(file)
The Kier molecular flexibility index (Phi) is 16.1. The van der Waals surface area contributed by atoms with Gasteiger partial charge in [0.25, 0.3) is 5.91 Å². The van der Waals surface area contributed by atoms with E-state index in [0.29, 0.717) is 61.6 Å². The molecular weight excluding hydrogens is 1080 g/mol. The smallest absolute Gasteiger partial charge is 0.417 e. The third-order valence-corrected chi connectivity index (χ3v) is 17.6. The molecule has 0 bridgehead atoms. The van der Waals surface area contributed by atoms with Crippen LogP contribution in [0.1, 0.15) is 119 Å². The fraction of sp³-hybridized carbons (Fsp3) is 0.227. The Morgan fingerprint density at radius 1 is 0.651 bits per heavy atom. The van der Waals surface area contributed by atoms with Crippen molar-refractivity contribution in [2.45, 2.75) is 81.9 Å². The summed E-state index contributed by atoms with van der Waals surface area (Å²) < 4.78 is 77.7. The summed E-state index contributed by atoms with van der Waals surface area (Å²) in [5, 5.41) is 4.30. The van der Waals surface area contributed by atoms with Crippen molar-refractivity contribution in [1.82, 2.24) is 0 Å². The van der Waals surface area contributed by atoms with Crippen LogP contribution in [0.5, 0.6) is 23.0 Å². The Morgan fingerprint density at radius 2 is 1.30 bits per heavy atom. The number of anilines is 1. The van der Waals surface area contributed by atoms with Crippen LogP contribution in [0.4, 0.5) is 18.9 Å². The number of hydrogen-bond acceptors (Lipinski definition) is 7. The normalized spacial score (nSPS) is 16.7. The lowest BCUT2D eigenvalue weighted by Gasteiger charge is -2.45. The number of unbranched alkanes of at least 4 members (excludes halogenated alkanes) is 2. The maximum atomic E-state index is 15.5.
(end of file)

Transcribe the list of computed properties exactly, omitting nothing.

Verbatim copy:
The Kier molecular flexibility index (Phi) is 16.1. The van der Waals surface area contributed by atoms with Gasteiger partial charge in [0.25, 0.3) is 5.91 Å². The van der Waals surface area contributed by atoms with E-state index in [0.29, 0.717) is 61.6 Å². The molecular weight excluding hydrogens is 1080 g/mol. The smallest absolute Gasteiger partial charge is 0.417 e. The third-order valence-corrected chi connectivity index (χ3v) is 17.6. The molecule has 0 bridgehead atoms. The van der Waals surface area contributed by atoms with Crippen LogP contribution in [0.1, 0.15) is 119 Å². The fraction of sp³-hybridized carbons (Fsp3) is 0.227. The Morgan fingerprint density at radius 1 is 0.651 bits per heavy atom. The van der Waals surface area contributed by atoms with Crippen molar-refractivity contribution in [2.45, 2.75) is 81.9 Å². The summed E-state index contributed by atoms with van der Waals surface area (Å²) < 4.78 is 77.7. The summed E-state index contributed by atoms with van der Waals surface area (Å²) in [5, 5.41) is 4.30. The van der Waals surface area contributed by atoms with Crippen molar-refractivity contribution in [1.82, 2.24) is 0 Å². The van der Waals surface area contributed by atoms with Crippen LogP contribution in [0.5, 0.6) is 23.0 Å². The Morgan fingerprint density at radius 2 is 1.30 bits per heavy atom. The number of anilines is 1. The van der Waals surface area contributed by atoms with Crippen LogP contribution in [0.4, 0.5) is 18.9 Å². The number of hydrogen-bond acceptors (Lipinski definition) is 7. The normalized spacial score (nSPS) is 16.7. The lowest BCUT2D eigenvalue weighted by Gasteiger charge is -2.45. The number of unbranched alkanes of at least 4 members (excludes halogenated alkanes) is 2. The maximum atomic E-state index is 15.5.